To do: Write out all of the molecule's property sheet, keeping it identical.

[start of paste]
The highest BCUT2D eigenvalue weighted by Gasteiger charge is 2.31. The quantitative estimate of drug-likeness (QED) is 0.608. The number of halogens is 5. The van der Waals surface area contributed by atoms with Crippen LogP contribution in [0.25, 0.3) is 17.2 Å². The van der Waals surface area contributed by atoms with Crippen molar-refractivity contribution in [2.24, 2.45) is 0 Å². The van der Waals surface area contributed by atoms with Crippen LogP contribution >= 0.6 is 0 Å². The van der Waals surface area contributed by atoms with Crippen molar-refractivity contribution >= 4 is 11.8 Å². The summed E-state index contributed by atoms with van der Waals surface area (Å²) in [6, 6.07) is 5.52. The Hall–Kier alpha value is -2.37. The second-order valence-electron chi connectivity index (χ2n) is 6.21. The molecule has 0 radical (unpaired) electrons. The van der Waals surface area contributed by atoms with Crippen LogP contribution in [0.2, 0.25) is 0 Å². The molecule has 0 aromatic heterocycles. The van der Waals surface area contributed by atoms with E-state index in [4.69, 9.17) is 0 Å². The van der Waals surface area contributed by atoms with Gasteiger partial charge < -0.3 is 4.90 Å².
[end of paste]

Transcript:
The highest BCUT2D eigenvalue weighted by Gasteiger charge is 2.31. The quantitative estimate of drug-likeness (QED) is 0.608. The number of halogens is 5. The van der Waals surface area contributed by atoms with Crippen LogP contribution in [0.25, 0.3) is 17.2 Å². The van der Waals surface area contributed by atoms with Crippen molar-refractivity contribution in [2.24, 2.45) is 0 Å². The van der Waals surface area contributed by atoms with Crippen LogP contribution >= 0.6 is 0 Å². The van der Waals surface area contributed by atoms with Crippen molar-refractivity contribution >= 4 is 11.8 Å². The summed E-state index contributed by atoms with van der Waals surface area (Å²) in [6, 6.07) is 5.52. The Hall–Kier alpha value is -2.37. The second-order valence-electron chi connectivity index (χ2n) is 6.21. The molecule has 0 radical (unpaired) electrons. The van der Waals surface area contributed by atoms with Crippen LogP contribution in [0.2, 0.25) is 0 Å². The molecule has 0 aromatic heterocycles. The van der Waals surface area contributed by atoms with E-state index in [4.69, 9.17) is 0 Å². The van der Waals surface area contributed by atoms with Gasteiger partial charge < -0.3 is 4.90 Å².